Study explains why omega-3 fatty acids prevent breast cancer
Omega-3 fatty acids have been found to provide a preventative effect against breast cancer. A new study shows omega-3 fatty acids render the preventative effect by suppressing the NF-kB transcription activity, nuclear localization and overall function.
The study also found evidence suggesting that omega-3 fatty acids may help prevent luminal A, B and basal breast cancer subtypes, but not HER2 overexpressing subtype.
Previous studies have found Omega-3 fatty acids to be able to affect tumor growth in preclinical models of breast cancer while epidemiological studies did not yield consistent results.
Dr. C. Chen and colleagues from the University of Texas at Austin and the University of Kansas Cancer Center in Kansas City, Kansas hypothesized that omega-3 fatty acids are effective against certain subtypes of breast cancer only.
In their study, the researchers tested omega-3 ethyl esters derived from Lovaza in four lines of breast cancer cells representing four principal molecular subtypes of the malignancy, luminal A, luminal B, basal and HER2 overexpressors.
The study agent is an anti-hypertriglyceride medication, which is, according to the authors, currently evaluated in trials as a chemopreventive for breast cancer.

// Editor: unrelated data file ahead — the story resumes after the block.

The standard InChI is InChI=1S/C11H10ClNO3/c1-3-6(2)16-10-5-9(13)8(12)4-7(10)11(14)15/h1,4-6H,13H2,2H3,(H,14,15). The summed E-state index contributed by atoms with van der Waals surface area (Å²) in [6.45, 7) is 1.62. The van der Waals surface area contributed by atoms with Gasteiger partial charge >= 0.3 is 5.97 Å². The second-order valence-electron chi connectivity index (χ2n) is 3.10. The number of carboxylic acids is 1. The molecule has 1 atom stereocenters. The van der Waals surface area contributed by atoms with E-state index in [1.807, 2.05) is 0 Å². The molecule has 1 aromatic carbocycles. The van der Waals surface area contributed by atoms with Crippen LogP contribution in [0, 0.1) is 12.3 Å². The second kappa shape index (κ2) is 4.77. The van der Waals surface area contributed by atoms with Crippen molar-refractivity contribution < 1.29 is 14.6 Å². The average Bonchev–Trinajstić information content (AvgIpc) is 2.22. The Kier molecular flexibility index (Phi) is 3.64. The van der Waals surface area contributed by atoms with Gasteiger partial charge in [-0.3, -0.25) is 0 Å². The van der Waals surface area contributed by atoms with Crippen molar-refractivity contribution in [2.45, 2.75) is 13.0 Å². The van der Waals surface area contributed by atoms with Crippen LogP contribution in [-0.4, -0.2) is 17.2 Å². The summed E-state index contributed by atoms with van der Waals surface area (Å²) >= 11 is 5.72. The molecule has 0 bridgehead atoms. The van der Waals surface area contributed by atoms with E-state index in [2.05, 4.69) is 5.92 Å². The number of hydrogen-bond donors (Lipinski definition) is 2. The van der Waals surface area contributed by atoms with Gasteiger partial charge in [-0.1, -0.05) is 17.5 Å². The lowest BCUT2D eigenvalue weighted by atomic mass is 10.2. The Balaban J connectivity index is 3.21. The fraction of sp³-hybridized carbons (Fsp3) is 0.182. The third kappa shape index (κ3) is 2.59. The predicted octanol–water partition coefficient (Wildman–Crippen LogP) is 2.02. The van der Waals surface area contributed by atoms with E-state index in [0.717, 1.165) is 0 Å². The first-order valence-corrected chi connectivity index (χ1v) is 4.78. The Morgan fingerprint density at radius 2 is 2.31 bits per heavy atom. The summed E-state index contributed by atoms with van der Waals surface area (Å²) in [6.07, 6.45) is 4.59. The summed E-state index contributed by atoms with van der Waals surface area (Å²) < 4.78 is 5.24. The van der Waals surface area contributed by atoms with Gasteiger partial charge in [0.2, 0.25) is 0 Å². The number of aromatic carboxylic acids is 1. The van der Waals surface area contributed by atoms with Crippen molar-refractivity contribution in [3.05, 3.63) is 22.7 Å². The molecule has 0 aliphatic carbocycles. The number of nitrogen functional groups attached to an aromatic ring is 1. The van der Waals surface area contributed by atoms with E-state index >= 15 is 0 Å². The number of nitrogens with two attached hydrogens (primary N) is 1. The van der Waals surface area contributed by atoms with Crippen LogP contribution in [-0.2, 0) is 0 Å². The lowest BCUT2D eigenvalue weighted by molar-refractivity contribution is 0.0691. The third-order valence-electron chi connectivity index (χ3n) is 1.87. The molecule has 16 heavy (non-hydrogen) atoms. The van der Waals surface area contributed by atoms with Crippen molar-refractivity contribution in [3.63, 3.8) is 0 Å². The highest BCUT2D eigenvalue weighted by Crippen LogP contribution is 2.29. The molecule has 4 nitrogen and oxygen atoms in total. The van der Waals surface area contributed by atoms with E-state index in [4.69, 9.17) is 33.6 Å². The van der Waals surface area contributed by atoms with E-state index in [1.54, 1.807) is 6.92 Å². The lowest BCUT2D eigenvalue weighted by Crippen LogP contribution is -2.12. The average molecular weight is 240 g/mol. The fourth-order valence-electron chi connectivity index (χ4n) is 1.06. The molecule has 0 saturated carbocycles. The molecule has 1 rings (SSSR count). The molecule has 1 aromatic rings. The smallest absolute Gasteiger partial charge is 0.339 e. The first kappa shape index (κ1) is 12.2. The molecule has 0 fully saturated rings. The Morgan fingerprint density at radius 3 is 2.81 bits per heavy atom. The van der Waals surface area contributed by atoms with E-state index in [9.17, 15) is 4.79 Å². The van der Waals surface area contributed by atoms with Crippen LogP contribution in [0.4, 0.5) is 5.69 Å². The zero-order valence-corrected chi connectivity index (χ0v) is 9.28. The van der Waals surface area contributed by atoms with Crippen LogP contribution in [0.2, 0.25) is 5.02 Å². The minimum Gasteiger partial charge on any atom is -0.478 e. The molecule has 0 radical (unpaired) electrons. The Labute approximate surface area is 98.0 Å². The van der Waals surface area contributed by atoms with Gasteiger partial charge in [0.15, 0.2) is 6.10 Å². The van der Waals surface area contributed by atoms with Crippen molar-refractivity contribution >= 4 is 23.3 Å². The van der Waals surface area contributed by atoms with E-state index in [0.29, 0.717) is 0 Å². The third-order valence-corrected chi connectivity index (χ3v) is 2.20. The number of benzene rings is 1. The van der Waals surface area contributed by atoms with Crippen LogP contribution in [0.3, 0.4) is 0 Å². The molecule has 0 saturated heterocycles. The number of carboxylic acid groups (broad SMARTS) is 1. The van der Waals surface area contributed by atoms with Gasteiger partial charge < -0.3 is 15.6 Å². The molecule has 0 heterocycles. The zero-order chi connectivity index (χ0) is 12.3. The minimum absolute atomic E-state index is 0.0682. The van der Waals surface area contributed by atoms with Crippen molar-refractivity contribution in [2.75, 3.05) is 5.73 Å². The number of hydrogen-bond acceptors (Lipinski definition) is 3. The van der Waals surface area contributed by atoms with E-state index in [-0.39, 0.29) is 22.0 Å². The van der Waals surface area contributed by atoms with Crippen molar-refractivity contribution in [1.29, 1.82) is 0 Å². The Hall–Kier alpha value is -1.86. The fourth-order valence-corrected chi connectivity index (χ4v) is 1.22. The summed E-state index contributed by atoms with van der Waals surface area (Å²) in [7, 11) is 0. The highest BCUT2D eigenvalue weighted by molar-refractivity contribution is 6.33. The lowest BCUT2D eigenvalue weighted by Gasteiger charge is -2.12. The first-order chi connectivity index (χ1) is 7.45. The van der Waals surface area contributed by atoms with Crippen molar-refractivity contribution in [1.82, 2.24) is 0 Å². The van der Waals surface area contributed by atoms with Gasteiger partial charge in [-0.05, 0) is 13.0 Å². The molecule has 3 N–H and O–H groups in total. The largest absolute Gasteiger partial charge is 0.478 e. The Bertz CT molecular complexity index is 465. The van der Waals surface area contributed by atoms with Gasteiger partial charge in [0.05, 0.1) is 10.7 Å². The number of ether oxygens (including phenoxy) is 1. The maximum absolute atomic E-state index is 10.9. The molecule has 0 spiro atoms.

The researchers found the omega-3 ethyl esters suppressed NF-kB transcriptional activity, nuclear localization and overall function effectively in the cell lines of the luminal A, luminal B and basal subtypes.
But the omega-3 ethyl esters did not have an effect on the aggressive HER2 overall expressing cell lines.
The researchers said results from the ongoing clinical trials will confirm whether omega-3 ethyl esters prevent only certain subtypes of breast cancer.
Previous studies have already suggested the transcription factor NF-kB is a central key factor that modulates inflammation and cancer cell survival. Nf-kB has also been found to play important roles in all stages of breast cancer development from cancer initiation to promotion.
The study results were represented at the 33rd Annual San Antonio Breast Cancer Symposium held in San Antonio, Texas from Dec 8 through Dec 12.
Breast cancer is diagnosed in more than 175,000 women and 50,000 die from the disease each year in the United States, according to the National Cancer Institute.
Many experts believe breast cancer in many cases is preventable as the risk of the disease is associated with a person's diet and lifestyle.
(Study reports on mammograms and chemotherapy will be published soon)
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